Since reading David French’s post yesterday, I have wanted to say something about it, but have hesitated: I don’t want to be guilty of a book plug. But here goes . . .
I tremendously appreciated what David wrote, especially this:
When we look back in scorn at the appeasement policy of the late 1930s, we often forget how understandable it was. We can’t even comprehend the casualties sustained by France and Britain in World War I . . . Politicians were desperate to avoid more slaughter, but in their desperation opened the door to the worst massacres in human history.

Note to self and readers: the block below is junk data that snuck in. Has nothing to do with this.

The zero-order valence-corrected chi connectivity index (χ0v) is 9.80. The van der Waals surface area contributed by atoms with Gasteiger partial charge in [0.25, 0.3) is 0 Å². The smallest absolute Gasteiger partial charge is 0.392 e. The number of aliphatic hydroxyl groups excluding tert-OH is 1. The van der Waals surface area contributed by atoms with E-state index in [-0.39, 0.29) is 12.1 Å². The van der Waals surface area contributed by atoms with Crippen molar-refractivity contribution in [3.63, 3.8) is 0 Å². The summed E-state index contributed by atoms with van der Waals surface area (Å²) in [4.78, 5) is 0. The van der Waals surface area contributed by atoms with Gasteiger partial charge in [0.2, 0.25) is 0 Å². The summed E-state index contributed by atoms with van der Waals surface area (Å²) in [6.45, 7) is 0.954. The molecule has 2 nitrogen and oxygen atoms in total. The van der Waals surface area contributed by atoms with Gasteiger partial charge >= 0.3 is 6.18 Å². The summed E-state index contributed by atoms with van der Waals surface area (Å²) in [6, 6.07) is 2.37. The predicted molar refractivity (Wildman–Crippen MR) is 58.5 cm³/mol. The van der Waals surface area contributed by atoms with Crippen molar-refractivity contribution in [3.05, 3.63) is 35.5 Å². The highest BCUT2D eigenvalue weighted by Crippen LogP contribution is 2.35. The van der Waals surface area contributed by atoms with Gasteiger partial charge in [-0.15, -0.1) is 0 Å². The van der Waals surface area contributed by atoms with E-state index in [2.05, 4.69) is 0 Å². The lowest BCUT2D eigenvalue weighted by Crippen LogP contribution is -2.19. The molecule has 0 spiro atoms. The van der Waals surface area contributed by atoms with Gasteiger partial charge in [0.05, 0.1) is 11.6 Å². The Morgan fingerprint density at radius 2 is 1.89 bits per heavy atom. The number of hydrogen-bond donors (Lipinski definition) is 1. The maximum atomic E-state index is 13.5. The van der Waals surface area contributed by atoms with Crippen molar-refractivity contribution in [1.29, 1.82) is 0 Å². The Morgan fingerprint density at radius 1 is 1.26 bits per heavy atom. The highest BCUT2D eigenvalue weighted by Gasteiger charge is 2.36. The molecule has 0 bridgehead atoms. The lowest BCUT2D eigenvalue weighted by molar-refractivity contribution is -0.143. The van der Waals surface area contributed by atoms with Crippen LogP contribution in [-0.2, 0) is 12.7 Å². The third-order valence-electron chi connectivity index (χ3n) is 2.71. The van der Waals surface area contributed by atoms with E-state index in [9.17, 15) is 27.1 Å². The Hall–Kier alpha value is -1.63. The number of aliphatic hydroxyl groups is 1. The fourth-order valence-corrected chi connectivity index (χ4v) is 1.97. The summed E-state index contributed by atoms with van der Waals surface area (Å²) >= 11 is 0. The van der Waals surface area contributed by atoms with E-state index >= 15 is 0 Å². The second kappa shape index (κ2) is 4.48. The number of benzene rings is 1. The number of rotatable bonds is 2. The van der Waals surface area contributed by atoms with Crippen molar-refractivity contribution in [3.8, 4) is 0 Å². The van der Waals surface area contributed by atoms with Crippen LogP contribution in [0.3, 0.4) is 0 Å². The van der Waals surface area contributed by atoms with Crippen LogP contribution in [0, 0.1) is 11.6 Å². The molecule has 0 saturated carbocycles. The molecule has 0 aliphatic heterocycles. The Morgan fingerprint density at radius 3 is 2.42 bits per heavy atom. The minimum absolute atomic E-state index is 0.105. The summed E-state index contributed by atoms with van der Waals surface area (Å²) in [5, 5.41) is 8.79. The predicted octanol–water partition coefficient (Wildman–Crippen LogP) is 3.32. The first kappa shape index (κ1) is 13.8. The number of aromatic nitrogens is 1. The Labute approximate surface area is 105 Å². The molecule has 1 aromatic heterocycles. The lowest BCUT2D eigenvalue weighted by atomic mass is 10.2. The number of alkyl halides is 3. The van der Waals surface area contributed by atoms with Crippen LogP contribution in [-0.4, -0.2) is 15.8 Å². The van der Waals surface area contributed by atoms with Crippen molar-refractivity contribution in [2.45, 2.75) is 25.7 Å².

When I was preparing my history of the Nobel Peace Prize, I was quite moved by what I read about the years 1918 to 1939: Everyone was simply desperate to avoid another war. The first war was so terrible, the human mind can even now barely fathom it. Mention the Locarno Treaties today, or the Kellogg-Briand Pact, or even the League of Nations, and everyone laughs his butt off. But some very serious and very smart men were doing their utmost to avoid another war. And they could not. I have huge sympathy for them.
By the way, do you know who was a strong backer of the Kellogg-Briand Pact? An object of conservative veneration today, Calvin Coolidge. Another backer of the pact was a man equally sober and commonsensical: Colonel Stimson.